Abstract: Rwanda is among the few countries in Sub-Saharan Africa and the developing approaching universal health insurance coverage. To date, over 90 per cent of the population are enrolled in the Mutuelles de Santé - a system that started off from a number of stand-alone community based health insurance schemes and gradually evolved into a unified social health insurance plan. The country has also made remarkable progress in ameliorating child health, particularly since 2005, which coincides with the year when the Mutuelles de Santé was standardised and raises the question to what extent the insurance scheme did contribute to the observed improvements. In order to address this issue we conduct a quantitative impact evaluation using nationally representative micro-data from the 2005 and 2010 Rwandan Demographic and Health Surveys (RDHSs) and also consider potential channels from which improvements could originate. Our results suggest the following: The Mutuelles de Santé improves access to preventative and curative health services. Insured households are more sensitive to health issues, in the sense that they are more inclined to use bed nets and ensure safe drinking water. Despite a weak effect on health outcomes overall, the insurance scheme seems to have contributed to improvements in stunting and mortality, at the critical ages (before the age of two). --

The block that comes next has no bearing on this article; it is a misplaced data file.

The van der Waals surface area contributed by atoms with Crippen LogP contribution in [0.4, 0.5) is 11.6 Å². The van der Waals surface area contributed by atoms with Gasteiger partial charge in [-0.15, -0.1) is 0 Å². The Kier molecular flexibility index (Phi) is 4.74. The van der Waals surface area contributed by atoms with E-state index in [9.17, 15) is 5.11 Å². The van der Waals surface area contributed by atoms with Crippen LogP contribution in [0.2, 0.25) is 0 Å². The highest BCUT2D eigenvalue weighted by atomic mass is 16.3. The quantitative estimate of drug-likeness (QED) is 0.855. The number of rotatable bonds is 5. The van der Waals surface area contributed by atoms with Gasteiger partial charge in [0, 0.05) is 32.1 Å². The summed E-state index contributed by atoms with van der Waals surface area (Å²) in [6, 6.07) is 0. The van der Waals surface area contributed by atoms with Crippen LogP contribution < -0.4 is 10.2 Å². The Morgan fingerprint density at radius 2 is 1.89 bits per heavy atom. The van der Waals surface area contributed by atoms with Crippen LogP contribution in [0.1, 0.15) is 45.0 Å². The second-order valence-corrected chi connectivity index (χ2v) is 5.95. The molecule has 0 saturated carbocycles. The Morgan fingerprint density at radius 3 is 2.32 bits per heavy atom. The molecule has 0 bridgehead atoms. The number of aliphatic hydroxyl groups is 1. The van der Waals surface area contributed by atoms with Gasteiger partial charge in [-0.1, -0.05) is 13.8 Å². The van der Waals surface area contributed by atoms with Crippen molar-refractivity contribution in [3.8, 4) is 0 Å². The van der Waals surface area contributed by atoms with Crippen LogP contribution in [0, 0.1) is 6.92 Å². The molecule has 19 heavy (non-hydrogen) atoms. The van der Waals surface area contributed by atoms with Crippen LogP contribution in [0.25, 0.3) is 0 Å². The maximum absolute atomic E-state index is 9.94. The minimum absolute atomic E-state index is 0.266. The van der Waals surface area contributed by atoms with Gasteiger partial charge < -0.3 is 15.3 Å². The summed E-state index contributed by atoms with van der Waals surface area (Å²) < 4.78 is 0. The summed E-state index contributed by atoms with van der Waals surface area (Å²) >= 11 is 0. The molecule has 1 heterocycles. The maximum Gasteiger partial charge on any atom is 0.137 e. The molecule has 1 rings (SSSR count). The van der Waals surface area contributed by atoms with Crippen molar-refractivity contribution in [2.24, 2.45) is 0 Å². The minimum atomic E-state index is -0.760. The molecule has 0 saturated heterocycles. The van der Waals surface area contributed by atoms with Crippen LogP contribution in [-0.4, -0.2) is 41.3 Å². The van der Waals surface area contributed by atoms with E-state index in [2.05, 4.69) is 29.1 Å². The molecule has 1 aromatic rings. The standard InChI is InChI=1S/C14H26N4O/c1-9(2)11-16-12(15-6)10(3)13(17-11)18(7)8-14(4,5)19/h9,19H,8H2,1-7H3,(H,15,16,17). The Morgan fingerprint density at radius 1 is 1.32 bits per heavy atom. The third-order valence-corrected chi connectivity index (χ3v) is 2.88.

Keywords: Health Insurance,Child Health,Mutuelles de Santé,Rwanda
    JEL: I11 I38 J13
    Date: 2012
  7. By: Quibria, M.G.
    Abstract: This paper explores the relationship between microcredit and poverty reduction. To investigate this question, we posit a bare-bone, household model that outlines the economic environment within which various types of family microenterprises operate. It hi
    Keywords: microcredit, poverty reduction, labour market, and intra-household decision-making
    Date: 2012